- Fill in the blanks. If you're working on a story that takes place in the past or has elements that were never recorded, there's no reason not to use fictional techniques to recreate some of those moments. Becky Ripley's great doc/drama, Mayday Mayday, about a man recovering from paralysis, uses reenactments of key scenes, all acted-out by the real life people who experienced the story. Hearing those moments that were never actually recorded creates a more honest and complete version of what really happened.
- Create a "realer" truth. Sometimes in order to capture the truth of your story, you have to actively create it through sound. In The Real Tom Banks, producer Jesse Cox presents the story of a young man searching for love online. The piece's sound treatment playfully bends reality in order to more honestly mirror how this young man reinvents himself and redefines himself online. (You'll just have to listen to it to see what I mean.)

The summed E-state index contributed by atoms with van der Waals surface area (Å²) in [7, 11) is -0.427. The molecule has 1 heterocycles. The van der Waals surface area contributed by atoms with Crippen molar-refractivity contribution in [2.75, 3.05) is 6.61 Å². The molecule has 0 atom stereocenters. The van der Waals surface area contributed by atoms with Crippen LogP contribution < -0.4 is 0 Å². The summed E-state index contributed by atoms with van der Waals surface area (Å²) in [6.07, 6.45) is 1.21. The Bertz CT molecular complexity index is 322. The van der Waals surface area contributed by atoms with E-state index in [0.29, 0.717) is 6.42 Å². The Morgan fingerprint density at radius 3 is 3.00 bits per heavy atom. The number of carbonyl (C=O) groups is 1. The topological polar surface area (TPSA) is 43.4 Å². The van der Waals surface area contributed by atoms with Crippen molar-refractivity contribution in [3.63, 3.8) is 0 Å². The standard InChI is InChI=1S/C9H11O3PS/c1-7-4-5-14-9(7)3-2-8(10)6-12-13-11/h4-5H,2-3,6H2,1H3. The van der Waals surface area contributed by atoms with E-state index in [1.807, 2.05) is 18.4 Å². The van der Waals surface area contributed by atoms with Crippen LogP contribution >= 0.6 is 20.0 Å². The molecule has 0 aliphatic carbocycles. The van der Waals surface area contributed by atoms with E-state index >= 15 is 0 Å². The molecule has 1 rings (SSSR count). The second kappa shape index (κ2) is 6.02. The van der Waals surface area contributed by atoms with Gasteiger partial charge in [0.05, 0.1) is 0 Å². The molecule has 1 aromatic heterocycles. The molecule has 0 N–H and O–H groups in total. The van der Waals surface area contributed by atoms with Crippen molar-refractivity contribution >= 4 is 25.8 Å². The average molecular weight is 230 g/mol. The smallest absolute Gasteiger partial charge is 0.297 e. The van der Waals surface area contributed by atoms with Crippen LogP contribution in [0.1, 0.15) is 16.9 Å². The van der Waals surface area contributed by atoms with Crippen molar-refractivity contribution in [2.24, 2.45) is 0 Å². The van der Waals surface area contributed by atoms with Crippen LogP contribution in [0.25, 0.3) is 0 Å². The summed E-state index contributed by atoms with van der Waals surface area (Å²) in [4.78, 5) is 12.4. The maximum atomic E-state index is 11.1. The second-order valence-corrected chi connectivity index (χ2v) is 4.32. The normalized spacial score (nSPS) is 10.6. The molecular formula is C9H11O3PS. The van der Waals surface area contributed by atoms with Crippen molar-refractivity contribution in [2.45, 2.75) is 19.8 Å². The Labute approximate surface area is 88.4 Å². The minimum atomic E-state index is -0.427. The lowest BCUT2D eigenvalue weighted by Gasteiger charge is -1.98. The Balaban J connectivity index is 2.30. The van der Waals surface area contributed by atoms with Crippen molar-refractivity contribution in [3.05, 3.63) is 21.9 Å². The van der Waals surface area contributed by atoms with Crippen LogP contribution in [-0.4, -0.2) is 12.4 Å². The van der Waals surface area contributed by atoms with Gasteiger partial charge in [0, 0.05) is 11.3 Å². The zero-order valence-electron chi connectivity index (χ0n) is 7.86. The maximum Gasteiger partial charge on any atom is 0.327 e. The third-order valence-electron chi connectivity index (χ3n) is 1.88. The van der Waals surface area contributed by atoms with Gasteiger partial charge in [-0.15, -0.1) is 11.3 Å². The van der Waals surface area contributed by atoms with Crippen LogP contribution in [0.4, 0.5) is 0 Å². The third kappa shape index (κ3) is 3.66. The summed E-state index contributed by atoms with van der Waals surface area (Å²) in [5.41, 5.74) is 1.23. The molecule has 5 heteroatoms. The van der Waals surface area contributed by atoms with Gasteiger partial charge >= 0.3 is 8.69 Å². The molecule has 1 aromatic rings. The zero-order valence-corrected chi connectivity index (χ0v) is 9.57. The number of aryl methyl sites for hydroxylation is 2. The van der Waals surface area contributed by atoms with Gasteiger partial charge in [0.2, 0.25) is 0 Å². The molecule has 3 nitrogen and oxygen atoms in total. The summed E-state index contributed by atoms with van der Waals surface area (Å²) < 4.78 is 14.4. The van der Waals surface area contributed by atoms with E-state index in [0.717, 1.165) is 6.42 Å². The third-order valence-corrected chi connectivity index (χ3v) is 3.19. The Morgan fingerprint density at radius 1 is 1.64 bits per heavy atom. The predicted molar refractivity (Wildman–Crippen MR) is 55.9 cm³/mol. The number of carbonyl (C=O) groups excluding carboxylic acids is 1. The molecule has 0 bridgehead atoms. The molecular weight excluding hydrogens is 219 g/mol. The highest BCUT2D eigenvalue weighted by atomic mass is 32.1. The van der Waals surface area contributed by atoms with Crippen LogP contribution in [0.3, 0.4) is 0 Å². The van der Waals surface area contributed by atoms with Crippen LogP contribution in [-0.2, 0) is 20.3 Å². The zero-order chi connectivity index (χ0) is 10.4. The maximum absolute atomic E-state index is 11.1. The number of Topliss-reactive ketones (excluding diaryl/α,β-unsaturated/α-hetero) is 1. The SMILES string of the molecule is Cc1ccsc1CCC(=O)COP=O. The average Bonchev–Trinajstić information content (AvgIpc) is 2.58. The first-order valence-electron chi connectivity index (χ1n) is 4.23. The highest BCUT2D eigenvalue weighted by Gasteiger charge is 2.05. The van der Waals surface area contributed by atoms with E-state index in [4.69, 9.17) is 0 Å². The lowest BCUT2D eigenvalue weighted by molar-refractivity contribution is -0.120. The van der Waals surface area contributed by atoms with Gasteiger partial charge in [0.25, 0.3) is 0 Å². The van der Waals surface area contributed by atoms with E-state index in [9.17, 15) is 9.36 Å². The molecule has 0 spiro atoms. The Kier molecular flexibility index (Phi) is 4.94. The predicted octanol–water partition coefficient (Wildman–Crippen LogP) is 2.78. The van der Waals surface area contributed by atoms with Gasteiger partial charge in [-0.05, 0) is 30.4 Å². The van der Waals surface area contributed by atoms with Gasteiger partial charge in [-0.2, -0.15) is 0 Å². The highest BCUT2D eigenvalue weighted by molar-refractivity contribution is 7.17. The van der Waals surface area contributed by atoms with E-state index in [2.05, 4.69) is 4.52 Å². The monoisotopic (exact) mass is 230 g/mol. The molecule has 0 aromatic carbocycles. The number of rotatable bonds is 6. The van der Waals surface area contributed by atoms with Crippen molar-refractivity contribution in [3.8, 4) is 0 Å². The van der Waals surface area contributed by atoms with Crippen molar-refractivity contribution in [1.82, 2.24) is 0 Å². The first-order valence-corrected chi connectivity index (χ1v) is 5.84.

- Illustrate the invisible. If you're making a doc about a concept that doesn't exist visually or sonically, you can still find creative ways to bring that idea to life. In his documentary, In One Ear and Out the Other, producer Tim Hinman teleports inside his own ear to investigate how we hear. The beauty of radio is being able to make the impossible possible through sound, so why not take advantage of that superpower?
- Be reasonable. I'm not saying that every doc should blend fact and fiction, left and right. If you're reporting a piece for the news, you probably don't want to be making stuff up. Use your judgment. All I'm saying is that documentary is an art form like any other. It's not a direct representation of some external truth. From who you interview to what music you use to where you cut, every choice you make is actively shaping the story, so why not make choices that shape it into something surprising and beautiful?
I'll leave you with one last quote from another documentary filmmaker (it's our national art form, guys!). The late/great Michel Brault said: "Truth is something unattainable. But what we can do, is reveal something to viewers (or listeners) that allows them to discover their own truth." So next time you're making a doc, think about your listeners, stepping out onto that tightrope, and allow them to find their own balance and trust them enough not to fall.